I’ve loved the short story “What’s your dream?” by Ruskin Bond since the first time I read it.
An old man, a beggar man, bent double, with a flowing white beard and piercing grey eyes, stopped on the road on the other side of the garden wall and looked up at me, where I perched on the branch of a litchi tree.
‘What’s your dream?’ he asked.
The boy tries not to answer but the beggar persists.
‘A dream, my boy, is what you want most in life. Isn’t there something you want more than anything else ?’
‘Yes,’ I said promptly. ‘A room of my own.’
The beggar understands.
‘I see. What you really want is freedom. Your own tree, your own room, your own small place under the sun.’
‘Yes, that’s all.’
‘That’s all? That’s everything! When you have all that, you’ll have found your dream.’
That’s my dream as well. I want a room of my own. Not a physical room – although that would be nice – but a space under the sun and in my mind that’s all my own. I want the space to be with myself – like taking myself on a date. I want to make myself feel special – make myself laugh. I want to be my own best friend.
As I grow older, this need for space becomes more important and it manifests in a thousand different ways. The precise way in which I arrange the kitchen. A locked phone and the jealousy with which I guard even forwarded WhatsApp messages. A notebook I carry around to scribble in – and I record work, new home projects and personal thoughts in the same book because they’re all equally private to me. The need to work in a corner of the office with my earphones plugged in when I’m really working (as opposed to writing status updates and doing other process stuff). I need my space all the time.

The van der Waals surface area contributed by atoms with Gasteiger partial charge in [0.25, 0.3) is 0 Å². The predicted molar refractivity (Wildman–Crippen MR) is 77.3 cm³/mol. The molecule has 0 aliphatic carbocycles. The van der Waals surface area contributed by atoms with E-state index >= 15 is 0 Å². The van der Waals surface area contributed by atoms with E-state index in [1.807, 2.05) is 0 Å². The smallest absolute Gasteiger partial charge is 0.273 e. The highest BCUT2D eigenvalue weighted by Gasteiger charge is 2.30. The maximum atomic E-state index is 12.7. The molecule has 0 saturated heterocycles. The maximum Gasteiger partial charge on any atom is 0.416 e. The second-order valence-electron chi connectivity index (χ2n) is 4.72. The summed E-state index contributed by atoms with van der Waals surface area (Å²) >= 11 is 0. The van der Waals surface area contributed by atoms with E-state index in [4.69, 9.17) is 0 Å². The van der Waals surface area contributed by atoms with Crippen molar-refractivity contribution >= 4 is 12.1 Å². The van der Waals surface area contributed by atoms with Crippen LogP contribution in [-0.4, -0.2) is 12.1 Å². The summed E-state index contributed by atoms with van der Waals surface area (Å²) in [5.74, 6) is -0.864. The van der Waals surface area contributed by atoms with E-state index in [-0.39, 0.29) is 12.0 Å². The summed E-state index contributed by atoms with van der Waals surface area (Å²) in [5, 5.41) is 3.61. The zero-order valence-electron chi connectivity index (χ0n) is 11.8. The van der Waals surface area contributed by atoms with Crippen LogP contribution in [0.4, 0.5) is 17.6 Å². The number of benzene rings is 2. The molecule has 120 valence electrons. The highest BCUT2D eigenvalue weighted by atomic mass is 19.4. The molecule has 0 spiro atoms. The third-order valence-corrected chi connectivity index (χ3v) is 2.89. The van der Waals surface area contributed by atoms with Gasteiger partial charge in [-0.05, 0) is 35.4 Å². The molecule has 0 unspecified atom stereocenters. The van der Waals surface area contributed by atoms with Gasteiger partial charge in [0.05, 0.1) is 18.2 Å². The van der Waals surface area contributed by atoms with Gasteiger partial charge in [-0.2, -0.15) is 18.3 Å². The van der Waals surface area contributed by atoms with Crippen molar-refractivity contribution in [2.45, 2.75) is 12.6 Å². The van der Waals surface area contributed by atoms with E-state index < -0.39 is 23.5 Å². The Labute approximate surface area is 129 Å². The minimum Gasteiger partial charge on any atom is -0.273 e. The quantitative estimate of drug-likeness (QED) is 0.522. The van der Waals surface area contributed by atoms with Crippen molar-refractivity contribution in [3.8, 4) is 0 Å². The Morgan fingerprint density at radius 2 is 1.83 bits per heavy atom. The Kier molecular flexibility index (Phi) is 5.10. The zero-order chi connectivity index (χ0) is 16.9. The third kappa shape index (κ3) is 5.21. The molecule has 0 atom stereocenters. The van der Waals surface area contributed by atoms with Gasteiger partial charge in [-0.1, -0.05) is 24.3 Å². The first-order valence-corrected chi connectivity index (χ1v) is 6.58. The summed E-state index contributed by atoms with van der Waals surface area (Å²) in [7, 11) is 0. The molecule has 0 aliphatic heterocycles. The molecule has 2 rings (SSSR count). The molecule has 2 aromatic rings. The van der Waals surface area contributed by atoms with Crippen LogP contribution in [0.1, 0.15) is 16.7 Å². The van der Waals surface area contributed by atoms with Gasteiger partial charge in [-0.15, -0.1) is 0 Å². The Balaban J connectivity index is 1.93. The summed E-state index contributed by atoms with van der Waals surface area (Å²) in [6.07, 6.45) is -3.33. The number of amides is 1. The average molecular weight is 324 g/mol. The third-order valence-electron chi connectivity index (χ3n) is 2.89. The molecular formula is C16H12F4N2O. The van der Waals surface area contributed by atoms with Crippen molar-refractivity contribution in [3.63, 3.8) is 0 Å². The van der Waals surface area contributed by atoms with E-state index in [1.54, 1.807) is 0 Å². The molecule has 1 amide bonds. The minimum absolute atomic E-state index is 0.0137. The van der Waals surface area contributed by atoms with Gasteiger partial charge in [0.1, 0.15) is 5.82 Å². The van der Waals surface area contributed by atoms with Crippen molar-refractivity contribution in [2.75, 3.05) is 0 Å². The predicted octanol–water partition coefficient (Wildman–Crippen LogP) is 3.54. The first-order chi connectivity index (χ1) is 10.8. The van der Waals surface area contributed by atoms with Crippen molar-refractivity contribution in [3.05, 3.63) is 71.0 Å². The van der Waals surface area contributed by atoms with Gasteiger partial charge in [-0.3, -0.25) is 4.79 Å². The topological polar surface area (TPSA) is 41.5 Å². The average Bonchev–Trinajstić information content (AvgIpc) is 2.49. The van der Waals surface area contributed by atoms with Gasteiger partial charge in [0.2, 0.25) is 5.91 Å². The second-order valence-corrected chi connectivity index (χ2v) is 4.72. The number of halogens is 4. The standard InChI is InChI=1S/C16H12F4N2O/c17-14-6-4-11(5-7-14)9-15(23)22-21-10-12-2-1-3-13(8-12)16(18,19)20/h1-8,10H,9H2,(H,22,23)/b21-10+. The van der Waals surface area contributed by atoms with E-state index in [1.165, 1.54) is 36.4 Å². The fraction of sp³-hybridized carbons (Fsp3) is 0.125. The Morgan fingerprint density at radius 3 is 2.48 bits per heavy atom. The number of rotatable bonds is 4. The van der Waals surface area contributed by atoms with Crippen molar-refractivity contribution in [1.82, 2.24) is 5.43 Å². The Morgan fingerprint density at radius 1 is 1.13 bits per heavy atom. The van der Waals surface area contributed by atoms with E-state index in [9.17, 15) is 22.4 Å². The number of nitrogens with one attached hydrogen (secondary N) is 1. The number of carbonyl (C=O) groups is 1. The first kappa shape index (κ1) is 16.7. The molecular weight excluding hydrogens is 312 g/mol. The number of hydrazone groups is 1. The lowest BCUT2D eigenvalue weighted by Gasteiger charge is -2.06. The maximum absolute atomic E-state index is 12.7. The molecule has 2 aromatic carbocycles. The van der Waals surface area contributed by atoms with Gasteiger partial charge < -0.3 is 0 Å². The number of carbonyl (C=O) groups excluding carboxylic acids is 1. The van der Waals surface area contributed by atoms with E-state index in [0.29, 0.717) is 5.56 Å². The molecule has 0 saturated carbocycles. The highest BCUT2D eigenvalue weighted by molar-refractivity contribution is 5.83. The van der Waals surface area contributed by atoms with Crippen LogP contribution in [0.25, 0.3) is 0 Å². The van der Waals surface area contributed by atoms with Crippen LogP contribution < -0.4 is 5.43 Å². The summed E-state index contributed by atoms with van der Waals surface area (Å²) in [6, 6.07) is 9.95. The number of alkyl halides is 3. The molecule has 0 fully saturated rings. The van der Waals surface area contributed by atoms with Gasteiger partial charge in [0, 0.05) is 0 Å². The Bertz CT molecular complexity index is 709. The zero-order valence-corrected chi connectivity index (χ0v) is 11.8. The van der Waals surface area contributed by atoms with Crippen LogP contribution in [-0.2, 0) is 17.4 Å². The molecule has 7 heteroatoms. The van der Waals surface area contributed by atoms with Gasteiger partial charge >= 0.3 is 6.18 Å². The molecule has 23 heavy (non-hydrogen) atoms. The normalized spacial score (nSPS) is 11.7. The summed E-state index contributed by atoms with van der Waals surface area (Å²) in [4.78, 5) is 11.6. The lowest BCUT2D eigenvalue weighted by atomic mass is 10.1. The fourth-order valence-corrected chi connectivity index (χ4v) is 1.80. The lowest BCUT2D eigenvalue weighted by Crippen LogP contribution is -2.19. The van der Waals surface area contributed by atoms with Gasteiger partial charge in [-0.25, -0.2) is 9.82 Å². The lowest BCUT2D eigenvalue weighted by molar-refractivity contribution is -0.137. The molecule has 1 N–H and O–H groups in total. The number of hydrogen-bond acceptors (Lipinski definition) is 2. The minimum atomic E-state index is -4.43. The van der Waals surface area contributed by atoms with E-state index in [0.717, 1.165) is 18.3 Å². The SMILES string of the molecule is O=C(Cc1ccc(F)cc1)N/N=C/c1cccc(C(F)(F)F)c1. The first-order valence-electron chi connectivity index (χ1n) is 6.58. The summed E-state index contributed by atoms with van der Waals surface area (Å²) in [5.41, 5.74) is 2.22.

Am I on my way to becoming a recluse? I don’t think so. You see, while I do need my space, I can so easily overdose on it. A rich inner life and the space to dream are all worthwhile but without a way to connect back with the outer world they’re meaningless. This space I’m looking for has more to do with being a sensitive person than with disliking the outer world. Think of it as a tortoise’s shell. If you’re a co-introvert or a fellow sensitive, you probably understand what I’m talking about. Everything from the third hand smoke from the guy sitting three desks down to the erratic whir of the coffee machine has the potential to drive one nuts. Sometimes, the only way to deal is to escape.
There are so many ways to escape. You can escape physically by going home or going out for a walk. Sometimes you can escape into your work. Other times you dive into a book or into a world of your own creation. Sometimes the escape is another person – a spouse, a friend, a lover (or all of them rolled in one). It can’t always be the same space each time. But it’s always, always a space that’s safe. Your own place under the sun where you are free to be who you’d like to be.
ps: the story is copyrighted but I was able to find it here. Just open the pdf and search for “Bond”.
pps: I’ll just leave this quote hanging here:
“Some of us are born sensitive. And if, on top of that, we are pulled about in different directions (both emotionally and physically), we might just end up becoming writers.”
― Ruskin Bond